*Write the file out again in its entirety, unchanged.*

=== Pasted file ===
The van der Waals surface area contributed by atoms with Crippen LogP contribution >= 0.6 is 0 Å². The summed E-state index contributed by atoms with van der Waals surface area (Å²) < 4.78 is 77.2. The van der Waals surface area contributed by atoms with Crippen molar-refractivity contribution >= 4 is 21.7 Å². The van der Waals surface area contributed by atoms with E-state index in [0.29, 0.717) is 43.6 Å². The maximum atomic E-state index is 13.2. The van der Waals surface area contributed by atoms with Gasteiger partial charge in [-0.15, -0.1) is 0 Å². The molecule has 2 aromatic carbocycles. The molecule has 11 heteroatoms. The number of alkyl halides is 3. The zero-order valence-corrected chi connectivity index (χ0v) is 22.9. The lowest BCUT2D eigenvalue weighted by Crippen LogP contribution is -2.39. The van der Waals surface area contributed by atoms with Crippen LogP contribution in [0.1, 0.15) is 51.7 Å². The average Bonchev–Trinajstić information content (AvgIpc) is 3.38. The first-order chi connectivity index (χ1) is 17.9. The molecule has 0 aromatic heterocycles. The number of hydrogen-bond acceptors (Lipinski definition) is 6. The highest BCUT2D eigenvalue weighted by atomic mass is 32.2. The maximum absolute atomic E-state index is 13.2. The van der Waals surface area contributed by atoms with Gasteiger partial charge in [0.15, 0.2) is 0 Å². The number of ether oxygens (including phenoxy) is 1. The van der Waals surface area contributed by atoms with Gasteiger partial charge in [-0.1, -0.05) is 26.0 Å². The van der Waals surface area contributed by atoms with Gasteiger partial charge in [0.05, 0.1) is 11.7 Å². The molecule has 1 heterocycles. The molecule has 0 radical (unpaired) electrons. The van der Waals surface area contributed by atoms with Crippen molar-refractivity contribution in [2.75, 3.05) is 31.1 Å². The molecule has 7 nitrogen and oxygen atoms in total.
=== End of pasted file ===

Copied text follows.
The van der Waals surface area contributed by atoms with Crippen LogP contribution >= 0.6 is 0 Å². The summed E-state index contributed by atoms with van der Waals surface area (Å²) < 4.78 is 77.2. The van der Waals surface area contributed by atoms with Crippen molar-refractivity contribution >= 4 is 21.7 Å². The van der Waals surface area contributed by atoms with E-state index in [0.29, 0.717) is 43.6 Å². The maximum atomic E-state index is 13.2. The van der Waals surface area contributed by atoms with Gasteiger partial charge in [-0.15, -0.1) is 0 Å². The molecule has 2 aromatic carbocycles. The molecule has 11 heteroatoms. The number of alkyl halides is 3. The zero-order valence-corrected chi connectivity index (χ0v) is 22.9. The lowest BCUT2D eigenvalue weighted by Crippen LogP contribution is -2.39. The van der Waals surface area contributed by atoms with Crippen LogP contribution in [0.1, 0.15) is 51.7 Å². The average Bonchev–Trinajstić information content (AvgIpc) is 3.38. The first-order chi connectivity index (χ1) is 17.9. The molecule has 0 aromatic heterocycles. The number of hydrogen-bond acceptors (Lipinski definition) is 6. The highest BCUT2D eigenvalue weighted by atomic mass is 32.2. The maximum absolute atomic E-state index is 13.2. The van der Waals surface area contributed by atoms with Gasteiger partial charge in [0.15, 0.2) is 0 Å². The number of ether oxygens (including phenoxy) is 1. The van der Waals surface area contributed by atoms with Gasteiger partial charge in [-0.1, -0.05) is 26.0 Å². The van der Waals surface area contributed by atoms with Gasteiger partial charge in [0.05, 0.1) is 11.7 Å². The molecule has 1 heterocycles. The molecule has 0 radical (unpaired) electrons. The van der Waals surface area contributed by atoms with Crippen molar-refractivity contribution in [2.75, 3.05) is 31.1 Å². The molecule has 7 nitrogen and oxygen atoms in total.